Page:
Wall Street is betting Trump announced new China tariffs to make sure the Fed keeps cutting rates

Wall Street thinks President Donald Trump's threat to slap tariffs on more Chinese goods will force the Federal Reserve to cut rates further.

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President Donald Trump on Thursday announced the US will put a 10% tariff on $300 billion worth of Chinese goods beginning September 1. The tarrifs are in addition to the previously announced 25 percent tax on $250 billion worth of Chinese goods.

"Our representatives have just returned from China where they had constructive talks having to do with a future Trade Deal," the president tweeted on Thursday.

"We thought we had a deal with China three months ago, but sadly, China decided to re-negotiate the deal prior to signing."

President Trump added: "Trade talks are continuing, and during the talks the U.S. will start, on September 1st, putting a small additional Tariff of 10 percent on the remaining 300 Billion Dollars of goods and products coming from China into our Country."

On Friday, federal funds futures traded at CME Group show traders see a 95.8 percent chance the Fed will cut its benchmark interest rate by 25 basis points to a range between 1.75 percent and 2 percent at its September meeting. Ahead of Thursday's announcement, the market was pricing in a 51 percent chance, the data showed.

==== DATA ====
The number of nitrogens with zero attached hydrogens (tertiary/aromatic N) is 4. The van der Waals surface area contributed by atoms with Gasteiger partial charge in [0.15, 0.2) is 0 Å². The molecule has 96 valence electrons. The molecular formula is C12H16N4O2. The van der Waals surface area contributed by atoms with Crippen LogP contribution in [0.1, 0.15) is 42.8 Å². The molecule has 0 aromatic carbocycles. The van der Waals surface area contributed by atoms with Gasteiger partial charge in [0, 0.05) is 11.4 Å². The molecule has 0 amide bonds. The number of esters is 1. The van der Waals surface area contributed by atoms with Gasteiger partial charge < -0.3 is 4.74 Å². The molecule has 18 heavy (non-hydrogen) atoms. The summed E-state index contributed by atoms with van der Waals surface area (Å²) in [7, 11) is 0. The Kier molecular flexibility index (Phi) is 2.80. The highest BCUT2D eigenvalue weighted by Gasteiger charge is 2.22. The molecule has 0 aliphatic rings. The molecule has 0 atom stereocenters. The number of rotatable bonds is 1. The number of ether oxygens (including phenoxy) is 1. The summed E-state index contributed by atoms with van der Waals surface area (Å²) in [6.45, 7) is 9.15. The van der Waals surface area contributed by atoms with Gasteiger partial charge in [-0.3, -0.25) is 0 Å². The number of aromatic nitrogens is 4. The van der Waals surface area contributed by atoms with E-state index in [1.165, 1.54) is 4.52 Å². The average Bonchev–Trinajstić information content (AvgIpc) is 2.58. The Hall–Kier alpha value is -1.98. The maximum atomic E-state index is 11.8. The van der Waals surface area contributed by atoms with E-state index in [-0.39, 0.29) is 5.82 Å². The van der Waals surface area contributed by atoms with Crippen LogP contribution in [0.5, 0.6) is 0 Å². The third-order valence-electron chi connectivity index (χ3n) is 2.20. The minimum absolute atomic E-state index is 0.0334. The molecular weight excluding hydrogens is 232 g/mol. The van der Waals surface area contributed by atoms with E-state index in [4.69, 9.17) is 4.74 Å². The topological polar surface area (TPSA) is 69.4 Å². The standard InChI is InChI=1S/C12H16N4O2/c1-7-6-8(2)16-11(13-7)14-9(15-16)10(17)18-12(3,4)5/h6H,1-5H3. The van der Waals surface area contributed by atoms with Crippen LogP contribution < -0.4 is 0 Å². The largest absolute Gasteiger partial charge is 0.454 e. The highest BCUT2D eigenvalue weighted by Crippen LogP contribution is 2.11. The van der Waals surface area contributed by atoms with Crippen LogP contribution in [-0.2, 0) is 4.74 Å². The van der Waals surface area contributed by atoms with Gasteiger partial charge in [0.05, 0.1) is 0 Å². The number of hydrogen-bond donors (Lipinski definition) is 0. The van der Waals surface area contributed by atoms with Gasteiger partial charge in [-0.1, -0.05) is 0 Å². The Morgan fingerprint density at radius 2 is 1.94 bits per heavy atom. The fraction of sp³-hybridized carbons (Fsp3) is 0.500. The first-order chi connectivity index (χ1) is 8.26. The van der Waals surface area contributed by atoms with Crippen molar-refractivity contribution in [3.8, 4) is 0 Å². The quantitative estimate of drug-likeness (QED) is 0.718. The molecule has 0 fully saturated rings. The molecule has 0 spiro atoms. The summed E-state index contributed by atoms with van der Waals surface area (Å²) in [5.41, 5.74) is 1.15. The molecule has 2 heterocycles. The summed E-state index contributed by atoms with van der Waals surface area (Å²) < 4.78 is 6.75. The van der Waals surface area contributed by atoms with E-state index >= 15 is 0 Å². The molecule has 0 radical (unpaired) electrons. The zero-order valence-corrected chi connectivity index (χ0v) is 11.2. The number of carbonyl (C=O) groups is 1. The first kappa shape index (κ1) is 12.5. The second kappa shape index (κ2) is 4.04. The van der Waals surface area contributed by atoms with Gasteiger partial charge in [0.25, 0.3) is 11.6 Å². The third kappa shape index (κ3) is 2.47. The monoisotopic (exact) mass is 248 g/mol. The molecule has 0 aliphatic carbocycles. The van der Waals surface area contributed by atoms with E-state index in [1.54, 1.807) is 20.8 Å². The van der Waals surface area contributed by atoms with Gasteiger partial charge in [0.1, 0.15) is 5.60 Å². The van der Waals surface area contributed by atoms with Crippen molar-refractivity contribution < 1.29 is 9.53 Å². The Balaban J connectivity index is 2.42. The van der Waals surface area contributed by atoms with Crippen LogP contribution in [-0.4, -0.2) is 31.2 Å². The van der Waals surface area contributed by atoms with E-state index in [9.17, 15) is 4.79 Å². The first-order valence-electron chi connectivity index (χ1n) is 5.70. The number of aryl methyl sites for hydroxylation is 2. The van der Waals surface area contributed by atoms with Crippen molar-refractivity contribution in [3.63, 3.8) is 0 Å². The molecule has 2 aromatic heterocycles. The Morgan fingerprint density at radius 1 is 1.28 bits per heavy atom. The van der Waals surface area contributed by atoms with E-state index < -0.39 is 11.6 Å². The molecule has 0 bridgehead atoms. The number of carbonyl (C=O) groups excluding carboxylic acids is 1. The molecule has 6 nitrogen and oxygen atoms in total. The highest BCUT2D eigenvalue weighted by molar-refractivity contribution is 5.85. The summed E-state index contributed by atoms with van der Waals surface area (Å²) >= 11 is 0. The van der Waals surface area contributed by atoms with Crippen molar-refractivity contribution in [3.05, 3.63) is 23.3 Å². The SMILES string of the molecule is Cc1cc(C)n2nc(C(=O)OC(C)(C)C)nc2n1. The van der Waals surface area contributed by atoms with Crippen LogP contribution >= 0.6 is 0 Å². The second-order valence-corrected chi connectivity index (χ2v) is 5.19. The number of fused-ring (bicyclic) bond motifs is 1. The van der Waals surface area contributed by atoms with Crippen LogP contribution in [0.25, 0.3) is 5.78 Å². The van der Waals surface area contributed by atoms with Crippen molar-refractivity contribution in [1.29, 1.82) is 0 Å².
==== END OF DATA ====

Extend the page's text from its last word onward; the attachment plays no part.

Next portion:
The market also shows a 61.9 percent chance the Fed lowers rates by an additional 25 basis points in October, according to CME Group data.

“I think Trump was sending a message to Powell, not to China,” Euro Pacific Capital CEO Peter Schiff on Thursday told FOX Business’ Liz Claman on “The Claman Countdown.” “This was basically Trump’s insurance policy to make sure the Fed keeps cutting.”

A rate cut would be the second in consecutive meetings as the U.S. central bank on Wednesday slashed its key interest rate by 25 basis points to a range between 2 percent and 2.25 percent. The decision drew the ire of President Trump, who was calling for a "large" rate cut.

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"What the Market wanted to hear from Jay Powell and the Federal Reserve was that this was the beginning of a lengthy and aggressive rate-cutting cycle which would keep pace with China, The European Union and other countries around the world," President Trump tweeted following Wednesday's announcement.

"As usual, Powell let us down, but at least he is ending quantitative tightening, which shouldn’t have started in the first place - no inflation. We are winning anyway, but I am certainly not getting much help from the Federal Reserve!"